SARS travel advisory lifted
The World Health Organization on Tuesday lifted a warning against travel to China's capital because of SARS, the last remaining place on its list.
The decision was based on factors including the number of current SARS cases, quality of surveillance and the effectiveness of prevention measures, said Shigeru Omi, WHO regional director for the western Pacific region.
"After careful analysis, WHO has concluded that the risk to travelers to Beijing is now minimal," Omi said.
Toronto and Taiwan remain on a list of places with recent local transmissions of severe acute respiratory syndrome, but travel advisories against them have been lifted.
New York City
Federal judge resigns, calls system unjust
A federal judge said Tuesday he was quitting what he called an unjust criminal justice system, fed up with Congress' quest to boost prison sentences and prevent judges from deciding how long someone is imprisoned.
"Congress is mandating things simply because they want to show how tough they are on crime with no sense of whether this makes sense or is meaningful," U.S. District Judge John S. Martin said.
The result, he said, is a slew of lengthy prison sentences for low-level drug dealers "who society failed at every step."
"Sentences should be just. We shouldn't be putting everybody in jail for the rest of their life," Martin, 68, said.
While many judges have criticized sentencing guidelines, it is unusual for a judge to publicly cite the frustrations of the job in stepping down.
Northwest flight safe after engine failure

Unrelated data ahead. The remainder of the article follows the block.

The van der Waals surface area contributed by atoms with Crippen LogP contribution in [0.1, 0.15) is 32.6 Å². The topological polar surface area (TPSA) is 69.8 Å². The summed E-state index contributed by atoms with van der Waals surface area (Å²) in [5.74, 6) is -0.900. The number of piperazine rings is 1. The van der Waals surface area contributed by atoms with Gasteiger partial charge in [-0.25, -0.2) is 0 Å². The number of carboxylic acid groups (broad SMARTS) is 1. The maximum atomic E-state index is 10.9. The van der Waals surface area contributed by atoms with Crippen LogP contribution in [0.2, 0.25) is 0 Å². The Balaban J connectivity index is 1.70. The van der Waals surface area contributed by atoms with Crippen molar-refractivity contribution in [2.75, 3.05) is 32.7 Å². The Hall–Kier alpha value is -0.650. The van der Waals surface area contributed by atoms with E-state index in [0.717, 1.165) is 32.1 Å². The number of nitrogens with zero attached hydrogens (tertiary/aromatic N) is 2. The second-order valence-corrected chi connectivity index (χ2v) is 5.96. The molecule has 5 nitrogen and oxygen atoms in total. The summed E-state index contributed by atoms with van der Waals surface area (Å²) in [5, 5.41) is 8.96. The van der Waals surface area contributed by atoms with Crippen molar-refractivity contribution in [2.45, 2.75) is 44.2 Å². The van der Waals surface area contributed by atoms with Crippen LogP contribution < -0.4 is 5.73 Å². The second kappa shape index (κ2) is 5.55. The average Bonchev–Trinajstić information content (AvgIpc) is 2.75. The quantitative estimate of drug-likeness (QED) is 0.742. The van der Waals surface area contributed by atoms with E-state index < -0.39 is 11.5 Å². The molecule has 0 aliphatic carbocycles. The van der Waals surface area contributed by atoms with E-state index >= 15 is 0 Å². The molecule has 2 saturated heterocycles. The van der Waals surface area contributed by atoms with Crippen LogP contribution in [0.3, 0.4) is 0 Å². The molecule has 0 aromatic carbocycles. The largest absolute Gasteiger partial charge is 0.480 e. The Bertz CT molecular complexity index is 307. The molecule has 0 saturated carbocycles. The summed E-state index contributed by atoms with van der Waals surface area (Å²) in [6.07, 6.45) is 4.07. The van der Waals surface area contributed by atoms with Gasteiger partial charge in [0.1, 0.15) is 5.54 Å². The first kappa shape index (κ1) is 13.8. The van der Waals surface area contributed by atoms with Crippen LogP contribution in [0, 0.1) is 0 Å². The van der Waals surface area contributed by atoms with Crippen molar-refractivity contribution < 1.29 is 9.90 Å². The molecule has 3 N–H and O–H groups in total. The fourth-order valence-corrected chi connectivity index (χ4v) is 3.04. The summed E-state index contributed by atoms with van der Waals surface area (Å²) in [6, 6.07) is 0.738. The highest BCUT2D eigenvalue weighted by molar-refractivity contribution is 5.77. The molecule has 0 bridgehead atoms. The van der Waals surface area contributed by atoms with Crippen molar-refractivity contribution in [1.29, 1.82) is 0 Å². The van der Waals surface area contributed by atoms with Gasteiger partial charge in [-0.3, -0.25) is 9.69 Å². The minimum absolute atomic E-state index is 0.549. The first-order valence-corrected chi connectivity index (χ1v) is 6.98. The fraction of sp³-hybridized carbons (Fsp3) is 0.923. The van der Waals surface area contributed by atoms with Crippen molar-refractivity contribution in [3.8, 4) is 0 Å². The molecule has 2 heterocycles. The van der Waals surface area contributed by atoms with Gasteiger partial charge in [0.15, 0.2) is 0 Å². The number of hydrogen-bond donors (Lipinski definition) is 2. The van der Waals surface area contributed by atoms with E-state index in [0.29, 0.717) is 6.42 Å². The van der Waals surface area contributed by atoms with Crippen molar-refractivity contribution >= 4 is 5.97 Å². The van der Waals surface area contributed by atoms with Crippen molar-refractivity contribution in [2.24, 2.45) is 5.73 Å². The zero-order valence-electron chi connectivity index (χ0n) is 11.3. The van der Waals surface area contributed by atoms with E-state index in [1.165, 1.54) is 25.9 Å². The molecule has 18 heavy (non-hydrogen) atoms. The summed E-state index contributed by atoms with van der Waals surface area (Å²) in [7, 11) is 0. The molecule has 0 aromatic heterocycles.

A Northwest Airlines flight headed for Amsterdam returned to Logan International Airport Tuesday night after one of its engines failed, authorities said.
There were no injuries, said Jeff Smith, a spokesman for the airline.
Flight 38 took off around 7 p.m. with 255 passengers and 10 crew members on board. As the DC-10 took off, people in the terminal saw flames coming from an engine on the plane's tail, said Massachusetts Port Authority spokesman Phil Orlandella.
The plane landed safely about 20 minutes after it took off, Orlandella said.
Fire jumps Rio Grande, forces hundreds from homes
A wind-driven fire Tuesday roared through brush along the Rio Grande in Albuquerque, forcing about 1,000 people to evacuate.
The fire, which had grown to 600 acres by Tuesday evening, left 16,000 homes and businesses temporarily without power and destroyed a house under construction. Gov. Bill Richardson declared a state of emergency.
No one was hurt except a firefighter who suffered a minor hand injury, officials said.
The fire started along the west side of the Rio Grande, then jumped the river and threatened an area of north Albuquerque where many high-priced homes are located.